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Have your say with shareholder voting

Product updates

Help shape the future of companies listed on the New Zealand Stock Exchange (NZX) by taking part in shareholder votes through Sharesies.

Voting is a powerful way to have your voice heard as an investor, and help influence the future of a company. That’s why we’re stoked to give Sharesies investors access to even more of the benefits of owning shares with the launch of shareholder voting on Sharesies—starting with companies listed on the NZX.

Hold up, what’s a shareholder vote?

A shareholder vote usually takes place at a company’s annual shareholders’ meeting—that’s when a company’s leadership gets together to present the company's performance and future strategy to shareholders. 

Occasionally, a shareholder vote might take place at another time of the year if a company is dealing with a signi ficant matter that needs shareholder approval. We’ll decide on a vote-by-vote basis if we’ll give access to these kinds of votes.

During a vote, shareholders get to have their say on a number of ‘resolutions’—these are what the company wants to take a vote on. 

Resolutions can be things like:

  • electing directors to the company’s board

  • confirming pay packages for executive officers (like the CEO and CFO)

  • approving future corporate actions (like acquisitions or mergers).

Two screens showing a shareholder vote for Air New Zealand in Sharesies.

How will voting work?

A few days before an NZX-listed company is due to hold its annual shareholders’ meeting, you'll receive an email if you’re eligible to take part in its shareholder vote through Sharesies.

If you’re eligible to take part in a vote, you’ll be able to cast your votes by going to the vote-holding company in your Portfolio, and tapping ‘Vote now’ at the top of the screen. 

For each resolution, you’ll typically have three options to choose from: for, against, or abstain. 

  • For—you’re for the resolution.

  • Against—you’re against the resolution.

  • Abstain—you’re neither ‘for’ or ‘against’ the resolution.

You’ll need to vote on every resolution before voting closes for your votes to count.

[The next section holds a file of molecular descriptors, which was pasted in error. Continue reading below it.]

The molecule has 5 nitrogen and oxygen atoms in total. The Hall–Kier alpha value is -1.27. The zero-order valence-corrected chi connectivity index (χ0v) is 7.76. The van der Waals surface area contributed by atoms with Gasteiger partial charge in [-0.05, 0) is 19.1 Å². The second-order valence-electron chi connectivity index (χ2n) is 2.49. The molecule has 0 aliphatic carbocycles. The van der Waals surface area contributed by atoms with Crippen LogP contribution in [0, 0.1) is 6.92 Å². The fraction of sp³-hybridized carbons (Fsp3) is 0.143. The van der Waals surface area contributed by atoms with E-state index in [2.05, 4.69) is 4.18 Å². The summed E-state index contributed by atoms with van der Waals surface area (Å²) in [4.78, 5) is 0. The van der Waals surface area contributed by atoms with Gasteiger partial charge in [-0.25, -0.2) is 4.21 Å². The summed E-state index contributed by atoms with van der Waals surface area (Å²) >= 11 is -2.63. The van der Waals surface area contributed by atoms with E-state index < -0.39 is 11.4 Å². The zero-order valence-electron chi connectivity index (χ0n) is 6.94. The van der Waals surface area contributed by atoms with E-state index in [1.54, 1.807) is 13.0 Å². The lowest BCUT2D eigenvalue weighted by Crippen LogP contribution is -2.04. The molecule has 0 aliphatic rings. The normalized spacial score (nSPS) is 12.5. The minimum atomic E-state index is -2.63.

If you want to change any of your votes after they’ve been cast, you’ll need to withdraw your votes and recast them before voting closes. Keep in mind that it may not always be possible to recast your votes.

Because your shares are held on bare trust, your votes will be collected and submitted to the registry on your behalf before the shareholders’ meeting takes place—in investing lingo, this is known as a ‘proxy vote’.

Casting your votes is entirely optional! If you’re eligible to vote, but choose not to, the proxy at the shareholders’ meeting may cast your votes on your behalf. To find out how they may vote, read the Notice of Meeting released by the company.

Own shares to be eligible to vote

Your eligibility to take part in a vote usually depends on whether you own shares on a particular day set by the company—this is called the ‘record date’. Because of T+2 settlement, you’ll need to have bought shares at least two trading days before the record date to be eligible to take part in a vote.

For example, if the record date for a vote is Wednesday 14 September 2022, you’d be eligible to take part if you owned shares by no later than 3 PM (AEST) on Monday 12 September 2022.

Voting time frames can be tight

We stick to the eligibility dates announced by the company holding the vote. This is so that all investors know what day they need to hold shares by if they want to take part, and lessens the chance of missing out—either because they sold their shares too early or bought them too late. 

But, this also means that we’ve got limited control over the voting time frame. You might have only 1–3 days to cast your votes—that’s the period between us letting you know you’re eligible to vote and the time voting closes. As time is needed to upload your vote, the deadline given to you to cast your vote may be sooner than the deadline listed on the shareholders’ meeting notice.

We’ll do our best to give you as much of a heads-up (and time to vote) as we can. We’re also looking at ways to give you more visibility of upcoming votes you may be eligible to take part in.

Fractional shares = fractional votes

Typically, you’ll get 1 vote for every whole share you own (or in proportion to the fractional amount of shares you own). This ratio can vary depending on the ‘class’ of your shares.

For example, if you owned 100 shares in a company, you’d get 100 votes. And if you voted ‘for’ to all resolutions in a vote, it’d be recorded as 100 ‘for’ votes toward each resolution.

Fractional votes are pooled together based on the voting choice. For example, if you owned 6.2 shares and voted ‘for’ a resolution, 6 votes will be added to the ‘for’ total and 0.2 will be added to a pool of other fractional shares that voted ‘for’. Then, if required, we’ll round up the fractional vote to the closest whole number.

Tell us what you think 🍍

We’re really excited to offer shareholder voting, and to give you more of a say on how the company’s you invest in are run. 

If you’ve got questions or feedback, we’d love to hear them! You can let us know by flicking an email to

Ok, now for the legal bit

Investing involves risk. You aren’t guaranteed to make money, and you might lose the money you start with. We don’t provide personalised advice or recommendations. Any information we provide is general only and current at the time written. You should consider seeking independent legal, financial, taxation or other advice when considering whether an investment is appropriate for your objectives, financial situation or needs.

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